“No justice, no peace!” Activists led by seniors, people with disabilities, and their caregivers shame Board of Supervisors for turning their backs on the county’s home care program
Struggling to make ends meet on minimum wage, activists say county leaders must invest in the home care program so caregivers can afford to keep doing their job
San Bernardino — After nearly a year of recent negotiations with county representatives and going 10 years without a wage increase from the county, caregivers with the In-Home Supportive Services (IHSS) program were joined by activists including local veterans, faith leaders, social justice groups, and labor icon Dolores Huerta in shutting down the county’s budget meeting on Tuesday, dozens of them risking arrest for civil disobedience.
Activists organized today’s action after numerous attempts by caregivers, seniors, and people with disabilities urging county leadership to prioritize the needs of those who require in-home care to survive. They argue that it is the county’s job to represent the needs of their constituents and right now, IHSS caregivers are struggling to make ends meet and are urging the Board of Supervisors to support a new contract with a livable wage. Currently, county home care providers earn just minimum wage, receive little if any benefits, and some must rely on federal assistance to feed their families. However, in this year’s budget the county deliberately excluded new resources for the IHSS Program, sending a clear message that seniors, people with disabilities, and their caregivers are not a priority.
“I’m fed up with the county telling us $0 for the past several years,” said Enrique Camacho who cares for his autistic sons and is a member of the bargaining committee that meets regularly with county representatives. “They’re not listening to us. They hear us but we need them to listen. If this workforce doesn’t have a livable wage, less and less people are going to want to do this job. It worries me because who’s going to want to take care of my sons when I’m gone?”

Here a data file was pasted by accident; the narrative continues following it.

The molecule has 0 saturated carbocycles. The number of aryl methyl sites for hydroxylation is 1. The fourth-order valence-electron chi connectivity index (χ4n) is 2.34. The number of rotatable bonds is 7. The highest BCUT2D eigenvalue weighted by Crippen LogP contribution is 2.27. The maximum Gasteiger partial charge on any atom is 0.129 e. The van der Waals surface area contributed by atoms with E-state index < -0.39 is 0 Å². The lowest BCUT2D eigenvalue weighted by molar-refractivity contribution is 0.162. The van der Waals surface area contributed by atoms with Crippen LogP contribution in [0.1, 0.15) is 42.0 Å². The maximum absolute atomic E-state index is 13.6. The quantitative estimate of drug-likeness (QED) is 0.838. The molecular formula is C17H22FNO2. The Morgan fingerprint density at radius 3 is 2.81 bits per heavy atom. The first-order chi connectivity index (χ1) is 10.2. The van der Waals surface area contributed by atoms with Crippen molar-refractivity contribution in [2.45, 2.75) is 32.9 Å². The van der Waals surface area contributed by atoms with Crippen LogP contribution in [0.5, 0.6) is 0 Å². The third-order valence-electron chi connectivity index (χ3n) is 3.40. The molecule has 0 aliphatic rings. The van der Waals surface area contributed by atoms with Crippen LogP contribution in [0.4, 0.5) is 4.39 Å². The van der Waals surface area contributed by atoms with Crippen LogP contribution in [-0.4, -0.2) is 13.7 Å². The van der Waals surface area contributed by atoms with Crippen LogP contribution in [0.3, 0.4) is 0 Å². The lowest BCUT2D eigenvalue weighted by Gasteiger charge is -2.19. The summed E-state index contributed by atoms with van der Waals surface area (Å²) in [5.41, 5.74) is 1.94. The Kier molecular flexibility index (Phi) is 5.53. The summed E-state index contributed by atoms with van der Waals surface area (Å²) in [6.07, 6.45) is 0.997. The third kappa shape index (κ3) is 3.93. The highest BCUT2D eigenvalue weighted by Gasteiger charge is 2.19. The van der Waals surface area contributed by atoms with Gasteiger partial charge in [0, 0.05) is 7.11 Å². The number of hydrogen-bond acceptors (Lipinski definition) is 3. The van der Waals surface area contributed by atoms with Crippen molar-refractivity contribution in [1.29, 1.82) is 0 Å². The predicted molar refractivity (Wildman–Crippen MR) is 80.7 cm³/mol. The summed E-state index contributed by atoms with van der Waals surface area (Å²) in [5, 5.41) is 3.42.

Today, 30,651 San Bernardino County low-income seniors and people with disabilities rely on a caregiver with the IHSS Program to live as independently as possible in their own home. Caregivers provide support with administering medication, transportation to doctor’s appointments, meal preparation, grooming, and bathing for elderly people who can no longer fend for themselves and people living with disabilities such as down syndrome, multiple sclerosis, and autism. People get to stay in the comfort of their own home thanks to the IHSS Program instead of being institutionalized in hospitals and psych wards.
“I know that in terms of economics there are a lot of decisions to make and a lot priorities to set, but how can we look in the face of these individuals and tell them we can’t help them,” local faith leader Pastor Briggs said at an action outside the Board of Supervisors meeting in December. “I don’t think that’s acceptable.”
In March, activists held a civil disobedience action outside of the Board of Supervisors building and in May they attended a budget hearing to voice their concerns on being left out of this year’s budget. Today’s civil disobedience and closing down entrance to the county budget meeting was the first time caregivers with SEIU Local 2015 escalated to this point.
“The community is fed up with the lack of leadership from the Board of Supervisors and the disrespect toward seniors, people with disabilities, and our county caregivers,” said Sergio Donis, Regional Director of SEIU 2015. “The Supervisors are turning their backs to our seniors, many of whom want to live at home instead of an institution. And they are turning their backs to a workforce of caregivers that not only help our loved ones thrive, but they help them remain in the comfort of their homes. We need our county leadership to step up and represent the needs of their constituency. Enough with the complacency.”
At the action, caregivers from San Bernardino County, Los Angeles County, and Fresno County were in attendance, joined by seniors and people with disabilities that rely on the IHSS Program, and local community activists and supporters, including: labor leader Dolores Huerta, veteran activist and former farm worker leader Bobby de la Cruz, social justice activist with California Partnership (CAP) Jeff Green, and faith leaders Pastor Benjamin Briggs with Congregations Organized for Prophetic Engagement (COPE), Pastor Georgia Brown with Glorious Praise Ministry International and Reverend Neal Copeland with St Paul A.M.E. Church.
“Today’s action should send a message to every county in California that if there is no justice for the seniors and people with disabilities who need a caregiver to survive, then there will be no peace,” said Kim Evon, Executive Vice President of SEIU 2015. “Our state is getting greyer, the demand for care is growing, and turning your backs on this reality is not an option. We need bold leadership and solutions from every elected official in this state. We will continue fighting. We will be back as many times as we need to.”
Representing over 385,000 nursing home and home care workers throughout California, SEIU 2015 is the largest long term care local in the country.